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  Nissan Primera GT BTCC
 

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Country of origin:Japan
Produced from:1997 - 1999
Author:Wouter Melissen
Last updated:April 14, 2008
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Click here to download printer friendly versionIn the 1990s the British Touring Car Championship (BTCC) far outgrew it status as a national racing series with its spectacular races reaching massive audiences around the globe. The 'Super Touring' two-litre regulations made the BTCC a very attractive prospect for many of the major manufacturers, who could race their top selling four-door models against their direct competitors. Vauxhall, Audi, BMW, Renault, Honda, Volvo and Peugeot were but a few of the manufacturers that lined up for BTCC races. Quite often the cars were piloted by top of the line racing drivers including former F1 pilots and Le Mans winners. With the original Primera, Nissan first entered the BTCC in 1991. After one win, high hopes and many disappointments, the Japanese manufacturer withdrew at the end of the 1994 season.

Nissan was only gone for a season and then returned to support the Andy Rouse Engineering team on the background. They raced the Primera in the privateer cup, although with the amount of assistance they received from Japan, they really should not have. However, the results throughout the 1996 season really did not give the other teams any reason to complain about Nissan's involvement. The various drivers entered by ARE only managed to score five points in the championship. Nissan realised that supporting a small team was not going to cut it against the strong competition like the Williams prepared Renault Lagunas. For 1997 Nissan contracted specialist company Ray Mallock Limited (RML) to build new Primera racers from the ground up.

Even though the regulations allowed for limited modifications, there were still plenty of areas for RML to work their magic on. The production car shell was stripped completely and reinforced with a steel roll-cage. Although adapting the production car layout, the front and rear suspension was lowered and stiffened considerably. RML equipped the exterior with aerodynamic aids like a front splitter and a rear wing. Nevertheless, the racing car was still easily recognizable as a Primera. Nissan supplied the 'SRD20E' four cylinder engine. Displacing just under two litre, it produced in excess of 320 bhp; twice as much as the engine in the top-of-the-line Primera GT. Mounted transversely in the nose of the Primera, the 'four' was mated to an Xtrac built six-speed sequential gearbox.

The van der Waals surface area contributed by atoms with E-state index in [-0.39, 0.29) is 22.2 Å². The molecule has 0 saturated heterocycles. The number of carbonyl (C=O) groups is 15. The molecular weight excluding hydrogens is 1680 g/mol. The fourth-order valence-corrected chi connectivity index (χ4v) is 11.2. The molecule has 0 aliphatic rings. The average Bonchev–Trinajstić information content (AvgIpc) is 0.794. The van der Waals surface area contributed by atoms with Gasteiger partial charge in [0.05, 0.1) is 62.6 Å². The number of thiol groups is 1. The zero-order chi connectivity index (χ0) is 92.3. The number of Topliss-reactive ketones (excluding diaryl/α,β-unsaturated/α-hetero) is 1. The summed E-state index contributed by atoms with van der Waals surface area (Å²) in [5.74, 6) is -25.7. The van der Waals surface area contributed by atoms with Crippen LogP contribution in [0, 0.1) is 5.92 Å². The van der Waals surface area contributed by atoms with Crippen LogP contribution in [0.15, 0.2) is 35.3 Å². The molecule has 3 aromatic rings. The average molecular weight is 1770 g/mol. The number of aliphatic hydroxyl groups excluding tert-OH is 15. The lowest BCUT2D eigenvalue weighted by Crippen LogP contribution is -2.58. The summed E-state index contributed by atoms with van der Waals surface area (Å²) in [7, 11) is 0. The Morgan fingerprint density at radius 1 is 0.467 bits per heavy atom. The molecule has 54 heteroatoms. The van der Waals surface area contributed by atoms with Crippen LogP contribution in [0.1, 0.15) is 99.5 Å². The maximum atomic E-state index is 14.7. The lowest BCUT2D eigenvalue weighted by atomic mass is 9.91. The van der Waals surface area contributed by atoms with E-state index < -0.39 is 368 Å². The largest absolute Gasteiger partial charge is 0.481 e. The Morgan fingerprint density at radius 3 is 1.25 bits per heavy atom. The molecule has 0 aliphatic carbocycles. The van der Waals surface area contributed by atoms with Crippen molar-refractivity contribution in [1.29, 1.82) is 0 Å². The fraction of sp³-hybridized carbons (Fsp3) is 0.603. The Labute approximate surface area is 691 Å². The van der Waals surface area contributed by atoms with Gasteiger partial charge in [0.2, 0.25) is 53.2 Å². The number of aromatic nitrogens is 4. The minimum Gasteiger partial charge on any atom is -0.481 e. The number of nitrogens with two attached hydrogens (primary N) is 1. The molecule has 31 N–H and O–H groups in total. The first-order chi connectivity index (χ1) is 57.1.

Taking no chances, RML contracted the highly experienced and very quick David Leslie and Anthony Reid. Even though the RML built Primera was the last car ready for the 1997 BTCC season, the car was right on the pace. Leslie scored a fourth place finish during the season opener and stepped on the podium in round three. The Nissan Works team finished the season fifth in the manufacturer and team championships. Over the winter the Primera was further developed and turned into a race winner. Nissan won nine races out of a possible twenty-six in 1998; four more than any other manufacturer. Needless to say they clinched the manufacturer's title quite easily. Despite his seven victories Reid fell just short of winning the driver's title. His 239 points were not enough to beat the more consistently scoring Rickard Rydell, who won five races in his Volvo S40.

Reid's performance in 1998 earned him a seat in the Works Ford team for 1999, but that did not prove to be a very successful move. His place in the Nissan team was taken by Frenchman Laurent Aiello, who had won the 24 Hours of Le Mans in 1998 for Porsche. The Leslie / Aiello partnership took even more victories, winning thirteen races out of a possible twenty-six. With ten races victories Aiello was crowned champion and the team again took the manufacturer's title. Nissan also supplied equipment and support to Team Dynamics, who ran one car for Matt Neal in the independent cup. Neal not only won his championship, but also became the first independent driver to win a BTCC outright, which earned him a £250,000 bonus. He was successful again in 2000 with his private Primera, repeating his championship winning performance.

Having achieved their goals, Nissan left the BTCC at the end of 1999. At the end of 1998 Audi and Peugeot had already withdrawn and Nissan were joined by Renault and Volvo in their post 1999 departure. While the BTCC still exists, it has lost much of the glory that made it the prime touring car championship in the 1990s. The RML prepared Nissan Primera was the last of a great generation of BTCC winners and the first Japanese car to win a BTCC championship. One of the successful 1999 Primeras is pictured above at the 2007 Goodwood Festival of Speed, where it was driven up the hill very quickly by Anthony Reid.

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